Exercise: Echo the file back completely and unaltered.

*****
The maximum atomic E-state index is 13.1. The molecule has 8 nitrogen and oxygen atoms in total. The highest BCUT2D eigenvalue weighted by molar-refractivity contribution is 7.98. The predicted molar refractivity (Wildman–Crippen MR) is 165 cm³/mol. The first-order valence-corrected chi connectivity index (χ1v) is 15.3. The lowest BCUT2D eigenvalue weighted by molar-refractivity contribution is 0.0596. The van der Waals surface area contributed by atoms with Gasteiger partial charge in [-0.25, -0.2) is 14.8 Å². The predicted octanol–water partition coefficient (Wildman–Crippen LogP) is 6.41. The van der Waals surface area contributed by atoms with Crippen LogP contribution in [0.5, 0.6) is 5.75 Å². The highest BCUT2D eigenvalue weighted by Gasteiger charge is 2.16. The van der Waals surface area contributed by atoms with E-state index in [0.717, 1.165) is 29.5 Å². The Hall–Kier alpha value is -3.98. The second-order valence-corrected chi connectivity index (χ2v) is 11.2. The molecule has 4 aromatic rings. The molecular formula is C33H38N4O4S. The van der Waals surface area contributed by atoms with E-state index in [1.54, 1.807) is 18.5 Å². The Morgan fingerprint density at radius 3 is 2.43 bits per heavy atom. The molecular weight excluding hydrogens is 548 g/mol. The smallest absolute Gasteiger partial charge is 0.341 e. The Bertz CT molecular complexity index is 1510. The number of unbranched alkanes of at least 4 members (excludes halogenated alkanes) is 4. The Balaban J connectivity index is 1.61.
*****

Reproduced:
The maximum atomic E-state index is 13.1. The molecule has 8 nitrogen and oxygen atoms in total. The highest BCUT2D eigenvalue weighted by molar-refractivity contribution is 7.98. The predicted molar refractivity (Wildman–Crippen MR) is 165 cm³/mol. The first-order valence-corrected chi connectivity index (χ1v) is 15.3. The lowest BCUT2D eigenvalue weighted by molar-refractivity contribution is 0.0596. The van der Waals surface area contributed by atoms with Gasteiger partial charge in [-0.25, -0.2) is 14.8 Å². The predicted octanol–water partition coefficient (Wildman–Crippen LogP) is 6.41. The van der Waals surface area contributed by atoms with Crippen LogP contribution in [0.5, 0.6) is 5.75 Å². The highest BCUT2D eigenvalue weighted by Gasteiger charge is 2.16. The van der Waals surface area contributed by atoms with E-state index in [0.717, 1.165) is 29.5 Å². The Hall–Kier alpha value is -3.98. The second-order valence-corrected chi connectivity index (χ2v) is 11.2. The molecule has 4 aromatic rings. The molecular formula is C33H38N4O4S. The van der Waals surface area contributed by atoms with E-state index in [1.54, 1.807) is 18.5 Å². The Morgan fingerprint density at radius 3 is 2.43 bits per heavy atom. The molecular weight excluding hydrogens is 548 g/mol. The smallest absolute Gasteiger partial charge is 0.341 e. The Bertz CT molecular complexity index is 1510. The number of unbranched alkanes of at least 4 members (excludes halogenated alkanes) is 4. The Balaban J connectivity index is 1.61.